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P627 Change in urgency among ulcerative colitis patients: Analyses from the SPARC IBD

Lewis, J.(1);Shan, M.(2);Xhou, X.(2);Naegeli, A.(2);Hunter, T.(2);

(1)University of Pennsylvania, Division of Gastroenterology, Philadelphia, United States;(2)Eli Lilly and Company, Global Patient Outcomes and Real World Evidence, Indianapolis, United States

Background

The objective of this study was to assess the changes in prevalence and severity of fecal urgency in Ulcerative Colitis (UC) patients at 6-months from their enrollment visit.

Methods

Data from patients in the Study of a Prospective Adult Research Cohort with Inflammatory Bowel Disease (SPARC IBD) were analyzed. UC patients that had an enrollment visit and 6-month visit were included in these analyses. Fecal urgency at each visit was assessed on a scale ranging from 0 (none) to 4 (severe). The change in urgency status from enrollment visit to 6-months is categorized as Improvement (decrease of 1-3 points), No Change, or Worsening (increase of 1-3 points). Descriptive statistics and contingency tables were created to summarize baseline characteristics by fecal urgency group. Chi-square tests, Fisher’s exact tests, ANOVA and Wilcoxon rank sum tests were conducted to compare the distribution of baseline characteristics between change in urgency groups, with Bonferroni corrections used for multiple comparisons.

Results

Data from 272 UC patients were included in this analysis. 25% of UC patients had an improvement in urgency, 54.4% had no change, 20.6% had a worsening of urgency at 6-months from their enrollment visit.

When compared to patients that had no change in urgency at 6-months, UC patients that had improvement in urgency were more likely to have a higher baseline UCDAI (p<0.0001), mean daily bowel movements (p<0.0001), mean daily liquid bowel movements (P<0.0001), elevated stool frequency relative to their normal when well (p<0.0001), liquid stool consistency (p=0.0418), blood in stools (p=0.0001), abdominal pain (p=0.0065), moderate/severe fecal urgency (p<0.0001), worse general well-being (p<0.0001), moderate/severe Physician Global Assessment (PGA) (p=0.0013), and steroid use (p=0.0287) (Table 1). When compared to patients with worsening urgency at 6-months, UC patients that had an improvement in urgency at 6-months were more likely to have a higher baseline UCDAI (p<0.0001), mean daily bowel movements (p<0.0001), mean daily liquid bowel movement (P<0.0001), more stool frequency relative to their normal when well (p<0.0001), moderate/severe fecal urgency (p<0.0001), worse general well-being (p=0.0053), and moderate/severe PGA (p=0.0022). There were no statistically significant differences in baseline characteristics between UC patients that had a worsening or no change in urgency at 6-months.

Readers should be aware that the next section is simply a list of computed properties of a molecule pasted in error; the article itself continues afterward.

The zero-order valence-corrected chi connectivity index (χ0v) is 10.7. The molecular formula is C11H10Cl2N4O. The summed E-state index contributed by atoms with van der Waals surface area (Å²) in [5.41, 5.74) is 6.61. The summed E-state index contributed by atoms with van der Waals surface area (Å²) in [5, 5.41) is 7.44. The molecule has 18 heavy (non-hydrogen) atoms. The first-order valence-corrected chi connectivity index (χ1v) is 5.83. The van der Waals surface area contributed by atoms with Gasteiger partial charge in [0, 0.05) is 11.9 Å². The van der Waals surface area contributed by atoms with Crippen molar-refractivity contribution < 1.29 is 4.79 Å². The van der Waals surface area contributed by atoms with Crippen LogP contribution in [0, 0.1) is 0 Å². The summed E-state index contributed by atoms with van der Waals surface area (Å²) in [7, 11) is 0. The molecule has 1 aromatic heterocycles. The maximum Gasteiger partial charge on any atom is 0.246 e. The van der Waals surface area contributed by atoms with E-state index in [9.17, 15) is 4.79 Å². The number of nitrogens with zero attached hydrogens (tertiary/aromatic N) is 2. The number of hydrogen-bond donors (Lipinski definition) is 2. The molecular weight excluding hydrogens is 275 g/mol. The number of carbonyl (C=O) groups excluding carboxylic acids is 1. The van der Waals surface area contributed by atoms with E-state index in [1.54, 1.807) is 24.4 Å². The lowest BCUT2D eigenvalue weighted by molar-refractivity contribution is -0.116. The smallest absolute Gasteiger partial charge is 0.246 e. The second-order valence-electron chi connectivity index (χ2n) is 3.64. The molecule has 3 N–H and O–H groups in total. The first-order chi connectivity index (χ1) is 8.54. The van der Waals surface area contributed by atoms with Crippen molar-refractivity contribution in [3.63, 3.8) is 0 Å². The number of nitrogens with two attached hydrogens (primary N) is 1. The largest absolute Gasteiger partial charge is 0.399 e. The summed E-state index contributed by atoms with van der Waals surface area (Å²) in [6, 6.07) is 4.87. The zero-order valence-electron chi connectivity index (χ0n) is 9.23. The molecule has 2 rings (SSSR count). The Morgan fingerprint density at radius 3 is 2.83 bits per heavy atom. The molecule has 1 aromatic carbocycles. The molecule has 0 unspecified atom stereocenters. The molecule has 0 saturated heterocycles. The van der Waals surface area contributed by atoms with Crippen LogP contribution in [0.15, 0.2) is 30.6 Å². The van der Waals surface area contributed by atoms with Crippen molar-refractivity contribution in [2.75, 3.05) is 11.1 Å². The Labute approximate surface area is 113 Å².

Conclusion

Fecal urgency is a common symptom among UC patients. Urgency is not a stable symptom, with nearly 50% experiencing either worsening or improvement over 6-months. Worse disease activity at enrollment in the cohort was associated with improved fecal urgency symptoms over 6-months.  

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